AKA convention brings needed infusion to Houston economy
Members of Texas Southern University's Gamma Psi chapter of AKA during the June 2018 program celebrating AKA Inc's donation to TSU. Photo by Aswad Walker.

Salmon pink and apple green are taking over the Bayou City as more than six thousand members of Alpha Kappa Alpha Sorority, Incorporated converge on downtown Houston for their 90th South Central Regional Conference. Conference leaders expect the event to generate millions for the local economy.

That’s welcome news for Houston First, which has been struggling to rebuild after the COVID-19 pandemic shuttered a normally bustling convention hotspot.

“It’s always a pleasure to host a prestigious organization, such as Alpha Kappa Alpha Sorority, Incorporated. Whether it be a boule or a regional conference, this organization makes its presence known and embodies what it means to be great leaders. The contributions that they make to their respective communities on both a local and national level are unmatched, and we are thankful for all that they bring to Houston each time they visit,”  said Houston First President & CEO Michael Heckman.

Operating under the theme, “Reigniting the Flame of Excellence and Sisterhood” members from Texas, Arkansas, Louisiana and New Mexico, hope to shine the light on issues impacting the African American community while also participating in business meetings, social activities, community service, and honoring local leaders at the George R. Brown Convention Center.

“The contract for the Houston conference was actually done in 2018, for 2020,” said Joya Hayes, who serves as South Central Regional Director for the sorority. “We, along with the city, have really been working together to make sure that some kind of way we made it happen. We put it off year after year, but we didn’t cancel it because we wanted to come to Houston and we wanted to make sure we did it in a place that was safe.”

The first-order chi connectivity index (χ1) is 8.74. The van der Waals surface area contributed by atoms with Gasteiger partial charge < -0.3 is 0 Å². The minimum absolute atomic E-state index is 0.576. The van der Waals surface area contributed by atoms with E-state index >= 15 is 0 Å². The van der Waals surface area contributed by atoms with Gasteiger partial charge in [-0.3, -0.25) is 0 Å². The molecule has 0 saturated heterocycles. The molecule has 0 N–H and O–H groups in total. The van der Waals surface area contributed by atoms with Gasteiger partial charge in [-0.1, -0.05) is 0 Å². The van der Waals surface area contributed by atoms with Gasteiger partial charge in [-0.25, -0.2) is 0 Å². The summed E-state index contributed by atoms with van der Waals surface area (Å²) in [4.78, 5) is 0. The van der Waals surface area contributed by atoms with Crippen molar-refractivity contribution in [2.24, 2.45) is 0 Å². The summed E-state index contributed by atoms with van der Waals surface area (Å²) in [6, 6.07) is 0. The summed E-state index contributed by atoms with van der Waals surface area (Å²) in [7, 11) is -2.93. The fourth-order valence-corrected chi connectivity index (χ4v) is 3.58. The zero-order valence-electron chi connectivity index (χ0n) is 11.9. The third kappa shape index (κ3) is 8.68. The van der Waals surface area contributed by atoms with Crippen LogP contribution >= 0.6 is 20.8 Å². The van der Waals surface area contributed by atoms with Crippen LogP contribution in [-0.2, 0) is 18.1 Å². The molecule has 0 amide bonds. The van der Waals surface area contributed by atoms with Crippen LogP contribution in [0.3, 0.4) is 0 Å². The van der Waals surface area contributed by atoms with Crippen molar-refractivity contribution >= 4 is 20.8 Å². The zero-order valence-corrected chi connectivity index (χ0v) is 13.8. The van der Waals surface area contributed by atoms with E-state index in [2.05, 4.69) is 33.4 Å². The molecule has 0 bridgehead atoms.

Economic boom

The group’s presence is expected to bring a significant economic boost to the city, to the tune of $2.1 million.

“We come to work, but we spend some money,” Hayes said. “We shop, we eat. Many of the local restaurants are having specials to welcome us back into the Houston area. We have shopping with over a hundred vendors that are going to be a part of our safe space for vendor shopping. And so, yes, we are not only ready to do work and get the business done, but we are ready to eat, shop and just enjoy one another’s company.”

When you add the thousands registered for the conference, the food and beverage,  transportation, and souvenir shopping, along with the sold-out hotels, tourism leaders say it’s a win for the city.

“Having well-established and respected groups such as the Alpha Kappa Alpha Sorority return to the Hilton Americas-Houston is not only an optimistic sign for the hotel, but for Houston as well,” said Jacques D’Rovencourt, General Manager, Hilton Americas-Houston. “These gatherings play an important role for non-profit organizations to celebrate their hard work and raise funds for charitable efforts, while serving as a launchpad to help make positive change in the city. To see organizations such as Alpha Kappa Alpha back in our meeting spaces is an inspiring sight and we look forward to hosting them.”

The last time the organization held a convention here, it was the national conference in 2018. That event reportedly generated more than $60 million for the local economy. While the numbers aren’t expected to be as high this go-around as this is a regional conference, city leaders say it will definitely have a lasting impact.

A rich history

The Houston region is special to the 114-year-old organization. Members turned out in droves to help during Hurricane Harvey, putting in countless volunteer hours cleaning up, manning food pantries and attending to those in need. Two AKA past national presidents – Dr. Mattelia B. Grays and the late Faye B. Bryant – called  Houston home and the city boasts 14 graduate chapters and six undergraduate chapters.